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Exome Sequencing Study Implicates New Breast, Ovarian Cancer Susceptibility Genes

NEW YORK (GenomeWeb) – A team led by researchers at Ambry Genetics has conducted a large-scale exome sequencing study to confirm reported predisposition genes for breast and ovarian cancer, as well as identify new genetic mutations associated with these diseases.

As the researchers noted today in JAMA Oncology, multiple high- and moderate-penetrance genes have been reported as risk factors for hereditary breast cancer, ovarian cancer, or both since the discovery of BRCA1 and BRCA2, but it is still unclear whether the complete genetic map of these cancers has been drawn.

They began with a sample set from 11,416 patients with clinical features of breast cancer, ovarian cancer, or both who were referred for genetic testing from 1,200 hospitals and clinics across the US between 2014 and 2015. They also analyzed 3,988 controls who were referred for genetic testing for non-cancerous conditions such as cystic fibrosis or rare inherited cardiovascular conditions. The researchers performed whole-exome sequencing and examined the gene-phenotype associations, and conducted case-control analyses as a set of reference controls using the Genome Aggregation Database.

After cleaning and filtering the data, the team performed burden tests for 625 cancer genes among 9,639 breast cancer and 2,051 ovarian cancer cases compared to the 3,988 controls. The investigators also examined the distribution of pathogenic variants in 11 characterized breast cancer or ovarian cancer genes. They noted that the cases in the study were enriched for non-carriers of the deleterious BRCA1/2 mutations, which resulted in underestimation of risks for BRCA1/2 genes.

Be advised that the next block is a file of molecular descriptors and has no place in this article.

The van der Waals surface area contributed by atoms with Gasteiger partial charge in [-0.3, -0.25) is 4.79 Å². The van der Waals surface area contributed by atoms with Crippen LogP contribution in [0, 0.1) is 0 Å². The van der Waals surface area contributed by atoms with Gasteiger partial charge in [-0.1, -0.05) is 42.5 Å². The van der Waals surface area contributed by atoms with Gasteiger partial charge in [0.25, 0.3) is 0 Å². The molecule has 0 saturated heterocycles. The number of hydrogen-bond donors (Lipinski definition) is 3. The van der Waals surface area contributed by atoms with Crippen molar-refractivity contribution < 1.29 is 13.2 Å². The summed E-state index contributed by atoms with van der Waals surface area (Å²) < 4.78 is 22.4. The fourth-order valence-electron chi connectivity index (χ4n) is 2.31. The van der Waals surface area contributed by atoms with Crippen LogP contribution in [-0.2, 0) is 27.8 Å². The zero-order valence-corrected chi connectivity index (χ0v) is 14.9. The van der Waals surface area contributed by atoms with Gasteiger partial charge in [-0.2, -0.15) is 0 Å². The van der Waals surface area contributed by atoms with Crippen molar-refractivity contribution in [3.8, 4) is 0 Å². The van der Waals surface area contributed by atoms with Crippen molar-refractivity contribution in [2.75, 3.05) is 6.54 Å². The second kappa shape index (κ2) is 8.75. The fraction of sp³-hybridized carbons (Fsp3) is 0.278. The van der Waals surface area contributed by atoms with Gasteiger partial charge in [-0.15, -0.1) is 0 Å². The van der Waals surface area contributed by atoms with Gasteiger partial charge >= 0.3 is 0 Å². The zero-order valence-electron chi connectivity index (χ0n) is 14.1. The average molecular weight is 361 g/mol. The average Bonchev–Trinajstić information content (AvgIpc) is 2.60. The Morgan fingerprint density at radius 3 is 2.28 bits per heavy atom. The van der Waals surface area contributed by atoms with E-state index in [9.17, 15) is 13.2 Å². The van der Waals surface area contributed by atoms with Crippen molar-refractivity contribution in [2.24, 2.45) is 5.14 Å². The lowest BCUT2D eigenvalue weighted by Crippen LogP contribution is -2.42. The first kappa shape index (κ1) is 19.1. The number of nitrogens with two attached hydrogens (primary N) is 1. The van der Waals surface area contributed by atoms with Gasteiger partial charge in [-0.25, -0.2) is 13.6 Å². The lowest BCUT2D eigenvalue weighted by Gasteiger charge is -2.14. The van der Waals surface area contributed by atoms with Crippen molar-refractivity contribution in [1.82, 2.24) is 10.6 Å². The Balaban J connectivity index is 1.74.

Overall, they identified four genes that confer significantly increased breast cancer risk — ATM, CHEK2, MSH6, and PALB2. The association with the Lynch syndrome susceptibility gene MSH6 is newly identified, the researchers said. Those findings were supported by comparisons with the gnomAD database as a reference population, in which all four genes were present and significantly associated with similar or higher estimated risks. PALB2 was associated with high breast cancer risk, whereas ATM and CHEK2 conferred two- to three-fold risks.

In contract, the researchers said they observed no significant breast cancer associations for BARD1, NF1, or PTEN. They also determined that the MMR genes MLH1, MSH2, and PMS2; the MRN complex genes MRE11A, RAD50, and NBN; the ovarian cancer susceptibility genes BRIP1, RAD51C, and RAD51D; and the melanoma predisposition gene CDKN2A did not significantly increase breast cancer risk.

In the case of ovarian cancer, the researchers found that four genes were significantly associated with increased disease risk — RAD51C, TP53, MSH6, and ATM. The associations between ovarian cancer risk and RAD51C and TP53, which had previously been studied, were confirmed. RAD51C was associated with high risk, and the researchers observed moderately increased ovarian cancer risk with MSH6 and ATM. However, they also noted no significant elevated risk associated with BRIP1, RAD51D, CDKN2A, or the MRN complex genes MRE11A, RAD50, and NBN.